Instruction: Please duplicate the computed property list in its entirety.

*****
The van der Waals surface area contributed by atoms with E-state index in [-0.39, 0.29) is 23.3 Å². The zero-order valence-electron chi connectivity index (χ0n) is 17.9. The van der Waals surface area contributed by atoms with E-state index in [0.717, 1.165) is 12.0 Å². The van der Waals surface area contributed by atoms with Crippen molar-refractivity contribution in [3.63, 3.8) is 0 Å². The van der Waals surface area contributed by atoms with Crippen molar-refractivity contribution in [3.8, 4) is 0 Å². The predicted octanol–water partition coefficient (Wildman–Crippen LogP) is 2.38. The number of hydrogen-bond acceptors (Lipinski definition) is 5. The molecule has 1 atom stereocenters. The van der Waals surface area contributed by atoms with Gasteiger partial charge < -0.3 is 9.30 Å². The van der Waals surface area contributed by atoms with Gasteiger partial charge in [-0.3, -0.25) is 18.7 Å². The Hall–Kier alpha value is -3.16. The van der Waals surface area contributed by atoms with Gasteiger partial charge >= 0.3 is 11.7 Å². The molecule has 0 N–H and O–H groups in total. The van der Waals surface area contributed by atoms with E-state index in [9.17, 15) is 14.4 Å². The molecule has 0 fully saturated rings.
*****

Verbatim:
The van der Waals surface area contributed by atoms with E-state index in [-0.39, 0.29) is 23.3 Å². The zero-order valence-electron chi connectivity index (χ0n) is 17.9. The van der Waals surface area contributed by atoms with E-state index in [0.717, 1.165) is 12.0 Å². The van der Waals surface area contributed by atoms with Crippen molar-refractivity contribution in [3.63, 3.8) is 0 Å². The van der Waals surface area contributed by atoms with Crippen molar-refractivity contribution in [3.8, 4) is 0 Å². The predicted octanol–water partition coefficient (Wildman–Crippen LogP) is 2.38. The number of hydrogen-bond acceptors (Lipinski definition) is 5. The molecule has 1 atom stereocenters. The van der Waals surface area contributed by atoms with Gasteiger partial charge < -0.3 is 9.30 Å². The van der Waals surface area contributed by atoms with Gasteiger partial charge in [-0.3, -0.25) is 18.7 Å². The Hall–Kier alpha value is -3.16. The van der Waals surface area contributed by atoms with Gasteiger partial charge >= 0.3 is 11.7 Å². The molecule has 0 N–H and O–H groups in total. The van der Waals surface area contributed by atoms with E-state index in [9.17, 15) is 14.4 Å². The molecule has 0 fully saturated rings.